- M. Ramanoudjame, MD, Orthopaedic Surgeon1 ;
- P. Loriaut, MD, Orthopaedic Surgeon2;
- R. Seringe, MD, Orthopaedic Surgeon, Professor3;
- C. Glorion, MD, Orthopaedic Surgeon, Professor2; and
- P. Wicart, MD, PhD, Orthopaedic Surgeon, Professor2
1Necker Enfants-Malades Hospital, 149 rue de Sèvres 75015 Paris; Paris Descartes University, Assistance Publique des Hôpitaux de Paris, France.
2Necker Enfants-Malades Hospital, 149 rue de Sèvres 75015 Paris; Paris Descartes University, Assistance Publique des Hôpitaux de Paris, France.
3Cochin Hospital, 27 rue du Faubourg Saint-Jacques 75014 Paris; Paris Descartes University, Assistance Publique des Hôpitaux de Paris, France.
- Correspondence should be sent to Dr M. Ramanoudjame;e-mail:email@example.com
In this study we evaluated the results of midtarsal release and open reduction for the treatment of children with convex congenital foot (CCF) (vertical talus) and compared them with the published results of peritalar release. Between 1977 and 2009, a total of 22 children (31 feet) underwent this procedure. In 15 children (48%) the CCF was isolated and in the remainder it was not (seven with arthrogryposis, two with spinal dysraphism, one with a polymalformative syndrome and six with an undefined neurological disorder).
Pre-operatively, the mean tibiotalar angle was 150.2° (106° to 175°) and the mean calcaneal pitch angle was -19.3° (-72° to 4°). The procedure included talonavicular and calcaneocuboid joint capsulotomies, lengthening of tendons of tibialis anterior and the extensors of the toes, allowing reduction of the midtarsal joints. Lengthening of the Achilles tendon was necessary in 23 feet (74%).
The mean follow-up was 11 years (2 to 21). The results, as assessed by the Adelaar score, were good in 24 feet (77.4%), fair in six (19.3%) and poor in one foot (3.3%), with no difference between those with isolated CCF and those without. The mean American Orthopaedic Foot and Ankle Society midfoot score was 89.9 (54 to 100) and 77.8 (36 to 93) for those with isolated CCF and those without, respectively. At the final follow-up, the mean tibiotalar (120°; 90 to 152) and calcaneal pitch angles (4°; -13 to 22) had improved significantly (p < 0.0001). Dislocation of the talonavicular and calcaneocuboid joints was completely reduced in 22 (70.9%) and 29 (93.6%) of feet, respectively. Three children (five feet) underwent further surgery at a mean of 8.5 years post-operatively, three with pes planovalgus and two in whom the deformity had been undercorrected. No child developed avascular necrosis of the talus.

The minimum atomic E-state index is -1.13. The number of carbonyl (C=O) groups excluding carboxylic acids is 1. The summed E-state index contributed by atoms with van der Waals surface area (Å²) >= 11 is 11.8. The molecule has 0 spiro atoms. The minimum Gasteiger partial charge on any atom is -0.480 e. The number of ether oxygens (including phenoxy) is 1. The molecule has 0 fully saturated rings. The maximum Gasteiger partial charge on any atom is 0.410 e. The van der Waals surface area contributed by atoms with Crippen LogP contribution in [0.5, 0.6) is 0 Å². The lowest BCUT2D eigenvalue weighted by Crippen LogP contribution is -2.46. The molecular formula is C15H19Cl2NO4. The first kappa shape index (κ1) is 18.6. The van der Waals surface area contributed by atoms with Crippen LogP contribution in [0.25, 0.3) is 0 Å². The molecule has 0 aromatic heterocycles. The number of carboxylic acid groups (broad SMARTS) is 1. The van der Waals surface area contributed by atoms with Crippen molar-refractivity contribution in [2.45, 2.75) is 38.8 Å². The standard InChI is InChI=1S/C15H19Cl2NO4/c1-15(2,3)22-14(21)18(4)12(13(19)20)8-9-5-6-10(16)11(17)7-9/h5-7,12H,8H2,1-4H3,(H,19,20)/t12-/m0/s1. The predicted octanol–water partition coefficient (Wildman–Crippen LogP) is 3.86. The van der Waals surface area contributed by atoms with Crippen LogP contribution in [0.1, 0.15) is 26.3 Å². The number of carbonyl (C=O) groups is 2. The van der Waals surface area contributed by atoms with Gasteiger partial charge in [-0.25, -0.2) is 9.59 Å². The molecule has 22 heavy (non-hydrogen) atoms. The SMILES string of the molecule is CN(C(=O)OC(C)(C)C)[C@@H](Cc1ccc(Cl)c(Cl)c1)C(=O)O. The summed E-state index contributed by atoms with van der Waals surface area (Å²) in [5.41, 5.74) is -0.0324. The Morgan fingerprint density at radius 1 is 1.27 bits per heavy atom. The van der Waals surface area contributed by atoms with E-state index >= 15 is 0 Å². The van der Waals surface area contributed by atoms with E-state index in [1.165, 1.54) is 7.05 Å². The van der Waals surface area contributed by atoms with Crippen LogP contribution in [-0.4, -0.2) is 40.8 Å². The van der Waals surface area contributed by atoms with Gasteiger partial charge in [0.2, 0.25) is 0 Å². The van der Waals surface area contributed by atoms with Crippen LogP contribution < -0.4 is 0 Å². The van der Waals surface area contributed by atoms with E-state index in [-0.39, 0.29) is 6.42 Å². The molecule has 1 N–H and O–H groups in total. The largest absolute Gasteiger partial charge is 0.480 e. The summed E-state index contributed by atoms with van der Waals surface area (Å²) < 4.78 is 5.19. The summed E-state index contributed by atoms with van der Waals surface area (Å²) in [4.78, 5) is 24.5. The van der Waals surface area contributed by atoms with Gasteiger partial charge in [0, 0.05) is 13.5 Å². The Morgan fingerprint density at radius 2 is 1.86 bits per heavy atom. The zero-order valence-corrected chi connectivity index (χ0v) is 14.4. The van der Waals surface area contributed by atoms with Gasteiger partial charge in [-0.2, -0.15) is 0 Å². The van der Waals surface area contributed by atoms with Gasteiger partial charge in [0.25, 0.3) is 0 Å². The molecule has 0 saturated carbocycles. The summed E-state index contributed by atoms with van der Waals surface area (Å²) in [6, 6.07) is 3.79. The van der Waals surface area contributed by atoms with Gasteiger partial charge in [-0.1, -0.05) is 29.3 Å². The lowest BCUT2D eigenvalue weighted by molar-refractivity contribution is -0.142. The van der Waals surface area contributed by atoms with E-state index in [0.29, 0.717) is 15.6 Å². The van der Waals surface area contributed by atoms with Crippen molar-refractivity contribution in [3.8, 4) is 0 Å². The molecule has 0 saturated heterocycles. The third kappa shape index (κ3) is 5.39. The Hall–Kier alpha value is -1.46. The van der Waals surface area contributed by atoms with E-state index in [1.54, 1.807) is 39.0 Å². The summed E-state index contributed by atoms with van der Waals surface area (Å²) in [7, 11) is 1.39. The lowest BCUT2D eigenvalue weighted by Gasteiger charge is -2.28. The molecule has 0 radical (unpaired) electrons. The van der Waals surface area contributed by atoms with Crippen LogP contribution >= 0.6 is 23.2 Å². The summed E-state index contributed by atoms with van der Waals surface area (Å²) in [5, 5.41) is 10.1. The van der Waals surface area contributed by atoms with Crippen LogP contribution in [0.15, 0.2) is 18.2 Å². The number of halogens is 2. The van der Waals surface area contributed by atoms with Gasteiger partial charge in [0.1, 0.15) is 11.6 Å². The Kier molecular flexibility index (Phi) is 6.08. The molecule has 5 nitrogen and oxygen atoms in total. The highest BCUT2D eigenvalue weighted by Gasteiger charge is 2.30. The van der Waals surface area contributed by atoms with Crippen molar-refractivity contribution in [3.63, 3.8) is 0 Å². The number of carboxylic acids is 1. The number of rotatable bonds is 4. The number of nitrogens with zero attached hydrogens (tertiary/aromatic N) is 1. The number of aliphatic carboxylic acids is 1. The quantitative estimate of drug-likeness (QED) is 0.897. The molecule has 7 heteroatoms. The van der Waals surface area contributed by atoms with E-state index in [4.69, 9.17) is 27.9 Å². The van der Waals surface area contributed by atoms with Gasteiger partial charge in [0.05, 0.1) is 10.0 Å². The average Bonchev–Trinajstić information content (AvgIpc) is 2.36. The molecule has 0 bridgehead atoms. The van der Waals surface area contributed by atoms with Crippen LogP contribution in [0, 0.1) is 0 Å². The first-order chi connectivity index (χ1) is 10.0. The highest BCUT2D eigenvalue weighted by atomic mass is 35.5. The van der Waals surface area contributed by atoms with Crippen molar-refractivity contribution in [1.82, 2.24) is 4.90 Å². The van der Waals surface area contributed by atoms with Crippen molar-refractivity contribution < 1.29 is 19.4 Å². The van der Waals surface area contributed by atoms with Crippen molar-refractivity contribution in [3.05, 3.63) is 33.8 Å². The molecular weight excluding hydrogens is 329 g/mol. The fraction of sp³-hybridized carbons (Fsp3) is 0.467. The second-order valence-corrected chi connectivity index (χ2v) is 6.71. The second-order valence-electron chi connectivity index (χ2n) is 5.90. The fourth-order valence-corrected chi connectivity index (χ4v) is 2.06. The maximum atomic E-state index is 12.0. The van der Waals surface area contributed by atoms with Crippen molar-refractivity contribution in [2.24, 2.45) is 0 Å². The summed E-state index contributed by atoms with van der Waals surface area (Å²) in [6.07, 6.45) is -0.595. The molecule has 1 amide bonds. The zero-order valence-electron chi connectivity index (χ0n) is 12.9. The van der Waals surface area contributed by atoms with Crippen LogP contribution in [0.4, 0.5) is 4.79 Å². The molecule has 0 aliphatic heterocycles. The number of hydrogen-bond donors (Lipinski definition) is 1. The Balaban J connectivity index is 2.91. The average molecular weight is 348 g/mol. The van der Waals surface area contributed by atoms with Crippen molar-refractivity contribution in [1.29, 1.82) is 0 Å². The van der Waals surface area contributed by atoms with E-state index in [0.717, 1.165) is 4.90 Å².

Midtarsal joint release and open reduction is a satisfactory procedure, which may provide better results than peritalar release. Complications include the development of pes planovalgus and persistent dorsal subluxation of the talonavicular joint.
Cite this article: Bone Joint J 2014;96-B:837–44.
We thank Dr J. Ph Jais for performing the statistical analysis.
No benefits in any form have been received or will be received from a commercial party related directly or indirectly to the subject of this article.
This article was primary edited by G. Scott and first proof edited by D. Rowley.
- Received April 28, 2013.
- Accepted January 22, 2014.
- ©2014 The British Editorial Society of Bone & Joint Surgery